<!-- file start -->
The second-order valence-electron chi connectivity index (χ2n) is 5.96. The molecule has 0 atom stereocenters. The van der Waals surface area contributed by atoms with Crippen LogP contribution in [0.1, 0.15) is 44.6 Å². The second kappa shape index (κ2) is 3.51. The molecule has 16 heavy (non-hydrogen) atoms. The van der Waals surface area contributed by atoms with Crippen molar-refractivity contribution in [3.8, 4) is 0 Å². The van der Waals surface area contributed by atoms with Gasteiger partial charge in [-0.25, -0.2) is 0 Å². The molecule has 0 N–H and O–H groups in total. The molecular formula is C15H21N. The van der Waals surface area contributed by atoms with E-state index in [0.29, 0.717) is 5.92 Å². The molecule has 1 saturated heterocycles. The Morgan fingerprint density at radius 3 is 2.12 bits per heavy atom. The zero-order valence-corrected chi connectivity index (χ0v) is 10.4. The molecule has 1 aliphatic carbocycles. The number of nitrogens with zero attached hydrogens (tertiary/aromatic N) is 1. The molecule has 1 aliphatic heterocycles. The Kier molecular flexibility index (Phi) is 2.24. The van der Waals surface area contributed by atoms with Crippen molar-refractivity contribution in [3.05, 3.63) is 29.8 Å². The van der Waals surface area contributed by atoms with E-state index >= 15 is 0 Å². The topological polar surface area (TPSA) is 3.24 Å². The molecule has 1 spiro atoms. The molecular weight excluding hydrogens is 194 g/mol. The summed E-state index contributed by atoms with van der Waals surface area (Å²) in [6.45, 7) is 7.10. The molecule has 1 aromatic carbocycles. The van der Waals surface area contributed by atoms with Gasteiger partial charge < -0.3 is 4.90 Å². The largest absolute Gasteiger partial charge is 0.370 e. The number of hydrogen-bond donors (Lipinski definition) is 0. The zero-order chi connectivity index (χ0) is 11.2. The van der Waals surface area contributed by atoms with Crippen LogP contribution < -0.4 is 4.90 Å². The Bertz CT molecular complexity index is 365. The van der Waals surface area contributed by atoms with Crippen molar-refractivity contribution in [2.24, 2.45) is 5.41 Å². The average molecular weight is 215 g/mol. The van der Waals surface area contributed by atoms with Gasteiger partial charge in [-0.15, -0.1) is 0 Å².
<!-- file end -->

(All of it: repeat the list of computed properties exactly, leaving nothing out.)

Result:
The second-order valence-electron chi connectivity index (χ2n) is 5.96. The molecule has 0 atom stereocenters. The van der Waals surface area contributed by atoms with Crippen LogP contribution in [0.1, 0.15) is 44.6 Å². The second kappa shape index (κ2) is 3.51. The molecule has 16 heavy (non-hydrogen) atoms. The van der Waals surface area contributed by atoms with Crippen molar-refractivity contribution in [3.8, 4) is 0 Å². The van der Waals surface area contributed by atoms with Gasteiger partial charge in [-0.25, -0.2) is 0 Å². The molecule has 0 N–H and O–H groups in total. The molecular formula is C15H21N. The van der Waals surface area contributed by atoms with E-state index in [0.29, 0.717) is 5.92 Å². The molecule has 1 saturated heterocycles. The Morgan fingerprint density at radius 3 is 2.12 bits per heavy atom. The zero-order valence-corrected chi connectivity index (χ0v) is 10.4. The molecule has 1 aliphatic carbocycles. The number of nitrogens with zero attached hydrogens (tertiary/aromatic N) is 1. The molecule has 1 aliphatic heterocycles. The Kier molecular flexibility index (Phi) is 2.24. The van der Waals surface area contributed by atoms with Crippen molar-refractivity contribution in [3.05, 3.63) is 29.8 Å². The van der Waals surface area contributed by atoms with E-state index >= 15 is 0 Å². The topological polar surface area (TPSA) is 3.24 Å². The molecule has 1 spiro atoms. The molecular weight excluding hydrogens is 194 g/mol. The summed E-state index contributed by atoms with van der Waals surface area (Å²) in [6.45, 7) is 7.10. The molecule has 1 aromatic carbocycles. The van der Waals surface area contributed by atoms with Gasteiger partial charge < -0.3 is 4.90 Å². The largest absolute Gasteiger partial charge is 0.370 e. The number of hydrogen-bond donors (Lipinski definition) is 0. The zero-order chi connectivity index (χ0) is 11.2. The van der Waals surface area contributed by atoms with Crippen LogP contribution < -0.4 is 4.90 Å². The Bertz CT molecular complexity index is 365. The van der Waals surface area contributed by atoms with Crippen molar-refractivity contribution in [2.24, 2.45) is 5.41 Å². The average molecular weight is 215 g/mol. The van der Waals surface area contributed by atoms with Gasteiger partial charge in [-0.15, -0.1) is 0 Å².